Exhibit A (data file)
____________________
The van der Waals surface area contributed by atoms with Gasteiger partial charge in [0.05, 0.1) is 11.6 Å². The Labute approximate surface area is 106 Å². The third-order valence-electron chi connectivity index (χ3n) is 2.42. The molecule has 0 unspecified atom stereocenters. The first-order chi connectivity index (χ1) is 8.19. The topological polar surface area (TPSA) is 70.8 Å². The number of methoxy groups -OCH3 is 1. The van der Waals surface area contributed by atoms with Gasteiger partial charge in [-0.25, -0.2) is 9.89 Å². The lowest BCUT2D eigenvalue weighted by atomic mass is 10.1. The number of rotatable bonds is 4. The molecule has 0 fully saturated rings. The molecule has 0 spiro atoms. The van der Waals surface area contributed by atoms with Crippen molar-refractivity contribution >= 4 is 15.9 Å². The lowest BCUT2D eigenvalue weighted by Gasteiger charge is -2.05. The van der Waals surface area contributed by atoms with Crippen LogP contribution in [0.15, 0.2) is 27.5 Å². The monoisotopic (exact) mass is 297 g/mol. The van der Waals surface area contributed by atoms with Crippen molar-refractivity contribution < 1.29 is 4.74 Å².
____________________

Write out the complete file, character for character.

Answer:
The van der Waals surface area contributed by atoms with Gasteiger partial charge in [0.05, 0.1) is 11.6 Å². The Labute approximate surface area is 106 Å². The third-order valence-electron chi connectivity index (χ3n) is 2.42. The molecule has 0 unspecified atom stereocenters. The first-order chi connectivity index (χ1) is 8.19. The topological polar surface area (TPSA) is 70.8 Å². The number of methoxy groups -OCH3 is 1. The van der Waals surface area contributed by atoms with Gasteiger partial charge in [-0.25, -0.2) is 9.89 Å². The lowest BCUT2D eigenvalue weighted by atomic mass is 10.1. The number of rotatable bonds is 4. The molecule has 0 fully saturated rings. The molecule has 0 spiro atoms. The van der Waals surface area contributed by atoms with Crippen molar-refractivity contribution >= 4 is 15.9 Å². The lowest BCUT2D eigenvalue weighted by Gasteiger charge is -2.05. The van der Waals surface area contributed by atoms with Crippen LogP contribution in [0.15, 0.2) is 27.5 Å². The monoisotopic (exact) mass is 297 g/mol. The van der Waals surface area contributed by atoms with Crippen molar-refractivity contribution < 1.29 is 4.74 Å².